Filed under: Capitalism, Domestic Policy, Economy, Election 2012, Energy, Freedom, Taxes, The United States | Tags: Disaster Preparations, Government Capabilities, Hurricane Sandy
A new phrase has crept into American vocabulary — “the New Normal,”— a national pessimism. Yes, we are in dismal times. New Yorkers, in particular, are hungry, cold, thirsty, and frightened.
Help is coming for New York and New Jersey, and all those in the path of Hurricane Sandy, but it comes too slowly and seems disorganized and incompetent. FEMA’s vaunted “lean forward” strategy that called for advanced staging of emergency supplies — has already run out of drinking water. They are asking for bids from potential suppliers. Governments (Christie and Bloomberg) have made dire threats against anyone price-gouging, yet it is raised prices that would pay for new gas supplies brought in from unaffected states. All that talk about a new power grid never got beyond the talk phase.
Governments are composed of ordinary human beings, just like us. We put them in charge, with little idea of their capabilities, and are surprised when confronted with disaster, they perform like politicians instead of the experts we mistook them for.
Mitt Romney made a commercial about the new normal, explaining that “the private sector is not just fine,” the current unemployment situation can be remedied, and the economy can grow again. This is not just campaign talk. There are causes and there are effects. An ideology that believes in bigger government, more regulation, more control, higher taxes, more rules and more criminalization — when put into practice — has results that are known to history.
The private sector in the form of business organizations like Chambers of Commerce, Small Business Associations, and independent businessmen just speaking out have explained why they can’t hire, why they are laying off people. Organizations of doctors have explained why ObamaCare won’t work. But those caught up in ideology are sure that it didn’t work before because they just didn’t do it right. This time will be different.
I actually heard someone on the radio patiently explain that there just will not be any employment in the offing, ever, for those over 50. No hope. The new normal.
We are all human, and one of the characteristics of being human is that we have no idea whatsoever what tomorrow will bring. Any correct prediction is pure luck, or obvious, but we are simply not endowed with insight into the future.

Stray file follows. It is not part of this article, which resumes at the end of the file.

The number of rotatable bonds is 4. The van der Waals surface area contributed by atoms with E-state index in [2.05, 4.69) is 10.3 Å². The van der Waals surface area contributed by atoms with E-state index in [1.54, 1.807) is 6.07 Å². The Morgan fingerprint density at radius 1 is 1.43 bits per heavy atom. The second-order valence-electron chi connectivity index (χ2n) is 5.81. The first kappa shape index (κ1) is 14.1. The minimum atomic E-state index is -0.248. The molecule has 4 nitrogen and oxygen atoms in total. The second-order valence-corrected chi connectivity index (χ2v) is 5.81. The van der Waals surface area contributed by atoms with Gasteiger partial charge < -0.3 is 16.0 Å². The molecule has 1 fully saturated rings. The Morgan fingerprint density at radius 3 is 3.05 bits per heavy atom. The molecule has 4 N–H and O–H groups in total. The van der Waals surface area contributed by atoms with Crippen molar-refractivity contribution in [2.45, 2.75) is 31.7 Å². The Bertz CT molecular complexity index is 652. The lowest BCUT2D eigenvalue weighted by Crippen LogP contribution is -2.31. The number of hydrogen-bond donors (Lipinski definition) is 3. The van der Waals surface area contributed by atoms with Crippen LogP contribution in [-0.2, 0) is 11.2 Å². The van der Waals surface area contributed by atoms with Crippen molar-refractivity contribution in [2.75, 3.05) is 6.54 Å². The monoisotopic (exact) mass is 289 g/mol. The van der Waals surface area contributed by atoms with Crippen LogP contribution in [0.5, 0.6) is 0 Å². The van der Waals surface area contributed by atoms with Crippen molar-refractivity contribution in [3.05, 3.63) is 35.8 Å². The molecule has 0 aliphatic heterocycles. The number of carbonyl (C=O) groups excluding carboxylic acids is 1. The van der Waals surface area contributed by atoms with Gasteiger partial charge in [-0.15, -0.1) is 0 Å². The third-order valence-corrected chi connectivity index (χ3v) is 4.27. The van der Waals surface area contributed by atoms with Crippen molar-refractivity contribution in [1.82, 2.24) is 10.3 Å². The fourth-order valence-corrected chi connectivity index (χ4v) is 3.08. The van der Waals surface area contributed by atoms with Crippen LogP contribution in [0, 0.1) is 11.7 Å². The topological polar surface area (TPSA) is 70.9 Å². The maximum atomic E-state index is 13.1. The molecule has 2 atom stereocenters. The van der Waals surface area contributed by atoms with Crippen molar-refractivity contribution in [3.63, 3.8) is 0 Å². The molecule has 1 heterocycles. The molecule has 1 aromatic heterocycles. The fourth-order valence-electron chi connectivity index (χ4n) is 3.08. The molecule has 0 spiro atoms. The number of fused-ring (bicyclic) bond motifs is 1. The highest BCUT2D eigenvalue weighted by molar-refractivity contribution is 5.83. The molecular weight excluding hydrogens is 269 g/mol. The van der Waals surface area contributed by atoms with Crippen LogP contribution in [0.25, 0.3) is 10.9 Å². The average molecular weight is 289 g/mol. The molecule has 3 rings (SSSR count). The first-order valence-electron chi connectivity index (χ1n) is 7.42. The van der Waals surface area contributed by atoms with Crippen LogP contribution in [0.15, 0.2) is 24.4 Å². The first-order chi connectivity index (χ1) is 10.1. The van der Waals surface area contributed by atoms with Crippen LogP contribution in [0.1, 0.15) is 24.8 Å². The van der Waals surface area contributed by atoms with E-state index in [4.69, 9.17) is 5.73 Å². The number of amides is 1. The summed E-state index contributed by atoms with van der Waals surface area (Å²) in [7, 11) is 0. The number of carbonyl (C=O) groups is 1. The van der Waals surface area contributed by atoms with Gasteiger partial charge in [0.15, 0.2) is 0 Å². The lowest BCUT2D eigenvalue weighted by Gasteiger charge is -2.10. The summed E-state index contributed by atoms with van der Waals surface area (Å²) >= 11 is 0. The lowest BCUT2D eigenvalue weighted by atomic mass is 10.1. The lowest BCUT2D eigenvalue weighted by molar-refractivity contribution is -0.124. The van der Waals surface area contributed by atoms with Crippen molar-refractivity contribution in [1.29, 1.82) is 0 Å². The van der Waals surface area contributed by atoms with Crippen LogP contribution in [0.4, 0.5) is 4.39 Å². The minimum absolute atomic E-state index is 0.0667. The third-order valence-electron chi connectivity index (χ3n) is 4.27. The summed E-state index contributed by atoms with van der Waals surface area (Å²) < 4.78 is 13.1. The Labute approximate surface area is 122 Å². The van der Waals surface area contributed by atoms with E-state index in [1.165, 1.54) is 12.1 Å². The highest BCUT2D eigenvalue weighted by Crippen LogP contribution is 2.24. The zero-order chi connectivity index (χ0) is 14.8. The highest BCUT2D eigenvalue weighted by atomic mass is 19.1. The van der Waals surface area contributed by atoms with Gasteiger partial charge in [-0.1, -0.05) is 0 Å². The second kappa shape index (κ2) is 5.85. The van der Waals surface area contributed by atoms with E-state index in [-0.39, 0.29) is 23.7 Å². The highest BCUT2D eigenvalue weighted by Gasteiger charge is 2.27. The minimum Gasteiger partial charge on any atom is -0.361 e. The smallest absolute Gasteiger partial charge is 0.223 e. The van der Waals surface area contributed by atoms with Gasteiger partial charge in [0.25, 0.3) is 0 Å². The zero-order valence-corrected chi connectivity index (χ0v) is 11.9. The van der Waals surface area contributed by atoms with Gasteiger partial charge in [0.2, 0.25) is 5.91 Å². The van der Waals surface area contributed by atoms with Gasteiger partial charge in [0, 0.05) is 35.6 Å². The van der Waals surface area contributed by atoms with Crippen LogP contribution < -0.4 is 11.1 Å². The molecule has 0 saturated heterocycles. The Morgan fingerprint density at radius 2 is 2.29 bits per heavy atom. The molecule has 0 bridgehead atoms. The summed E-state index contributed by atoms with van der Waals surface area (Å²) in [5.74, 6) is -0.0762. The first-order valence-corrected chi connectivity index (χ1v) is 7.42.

That said, I concurrently ran into this post from Zero Hedge:
The traditional excuse apologists for America’s collapsing labor force participation rate use every month is that due to “demographics” and retiring baby boomers, increasingly more old workers are no longer counted by the BLS and as a result, are skewing the labor force. That’s where they leave it because digging into details is not really anyone’s forte anymore. This would be great if it was true. It isn’t.
A month ago in “55 And Under? No Job For You” we presented visually and quite simply that of the 3.3 million jobs “created” (updated for October’s data), a gasp-inducing 3.8 million has gone to workers aged 55 and over, or the one cohort that according to conventional wisdom is retiring, and actively leaving the workforce.
President Obama seems to be convinced that the reason people are unemployed is that they do not have the skills needed for a Twenty First Century economy. He wants more people to go to college, although the evidence shows that college graduates learn less and less. He wants more job-training at community colleges. And of course he has a “vision” of a new clean-energy economy where high-tech workers work with rare earths to — do something special. The photos of him at new government-funded, clean energy manufacturing plants always show him with safety-glasses being amazed at some new thing. Apparently what is really needed are more math and financial skills to avoid bankruptcy,
Meanwhile, businessmen, when the facts are dragged out of them, admit that they have a hard time finding people who can correctly answer a telephone, have a work ethic, and some ordinary common-sense skills. And when asked what they need to return to growth, businessmen need certainty from government. They need less needless regulation, fewer regulations and less interference from the EPA. They never know what to expect.
ObamaCare is placing restrictions and regulations on doing business that business can’t meet. They are making more people part-time employees because they can’t afford to pay for their health insurance. Each new regulation is a cost to business — they have to hire someone, or many, to do the paperwork, buy new equipment, revise their way of doing business.
Mitt Romney does understand the burden of needless regulation — that’s one reason why he made a commercial about the new normal. He’s spent 25 years combing over balance sheets and understanding how the acts of government can affect the bottom line of a growing business. I think when he says he expects to create 12 million new private sector jobs in four years, it is a serious calculation based on our new ranking as the nation with the world’s most plentiful supplies of energy, the opportunity offered to a manufacturing economy by cheap, plentiful energy, and the hope of removing some of the most onerous regulation. A “normal” that just keeps growing better.
Harry Reid has announced that he has no intention of working cooperatively with Mitt Romney under any circumstances. So it is important to elect enough Republican senators to make Mr. Reid Minority Leader. You would think that any government official of either party would be determined to put people back to work, to get the economy growing again, to restore the American dream, but not, I guess, if it interferes with one’s ideology. Ideology trumps all.
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